1. Wow! Jess, thanks for the shout out. This is a conversation I just had with Ali. We were so lucky to have people along the way to share the load and help us cope. I remember when J was diagnosed all those years ago and the dr. sent us to the library to read about autism…..all I could find was “refrigerator mom.” Now that was a tough one to swallow. All of the programs, all kinds of therapies, anything new we would try. Always hoping…. So much disappointment and heartache. But also all of the joy and happiness too. The people we would have never known if not for J. In our school district my son and my friend’s sons definitely paved the way for what is common place today. When I reflect on where we are now, I am proud of what we did. Thank you Jess for being so eloquent…I just read Donut Shop and the comments….boy could I relate with the box of tissues nearby.

  2. To DOAM~ Thank-you. My deepest gratitude for all that you do to enrich our lives and bring compassion, love and understanding to the forefront.
    Signed,
    Ole leaky eyes #2

  3. amen. thank you a thousand times over to all those parents before us who allow us to say the “a” word out loud.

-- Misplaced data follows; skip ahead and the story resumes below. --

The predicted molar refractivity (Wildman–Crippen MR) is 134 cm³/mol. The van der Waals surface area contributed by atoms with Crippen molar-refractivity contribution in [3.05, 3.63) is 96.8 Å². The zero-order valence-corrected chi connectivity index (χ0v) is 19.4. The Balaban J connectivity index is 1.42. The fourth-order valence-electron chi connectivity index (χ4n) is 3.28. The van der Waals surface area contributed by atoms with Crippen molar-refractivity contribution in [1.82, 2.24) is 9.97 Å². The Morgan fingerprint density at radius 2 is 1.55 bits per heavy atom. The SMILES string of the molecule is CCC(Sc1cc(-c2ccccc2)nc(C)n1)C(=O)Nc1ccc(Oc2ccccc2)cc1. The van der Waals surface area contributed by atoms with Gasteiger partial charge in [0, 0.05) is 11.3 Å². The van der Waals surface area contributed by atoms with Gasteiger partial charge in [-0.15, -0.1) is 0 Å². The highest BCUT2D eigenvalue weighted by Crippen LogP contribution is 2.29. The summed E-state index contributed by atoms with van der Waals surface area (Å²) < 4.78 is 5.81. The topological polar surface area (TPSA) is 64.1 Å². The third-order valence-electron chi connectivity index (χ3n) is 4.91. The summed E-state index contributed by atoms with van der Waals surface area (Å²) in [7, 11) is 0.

and thank you to you, for not only reminding us of that, but for creating a community where we can share our stories and not be ashamed.

  4. Um… may I add just one more? Please?

    To Jess!! ::::clinking glass::::::::
    For all that YOU do!

    And goodgod yes- endless thanks and gratitude to those ( like my next door neighbor) who had to feel their way through the darkest dark in days before the internet, support groups, some amazing therapies, and other resources were available. We all do what needs to be done for our kids but I can’t imagine doing it before information, help, and even friendship was readily available at my fingertips. Bless them all. And US as well!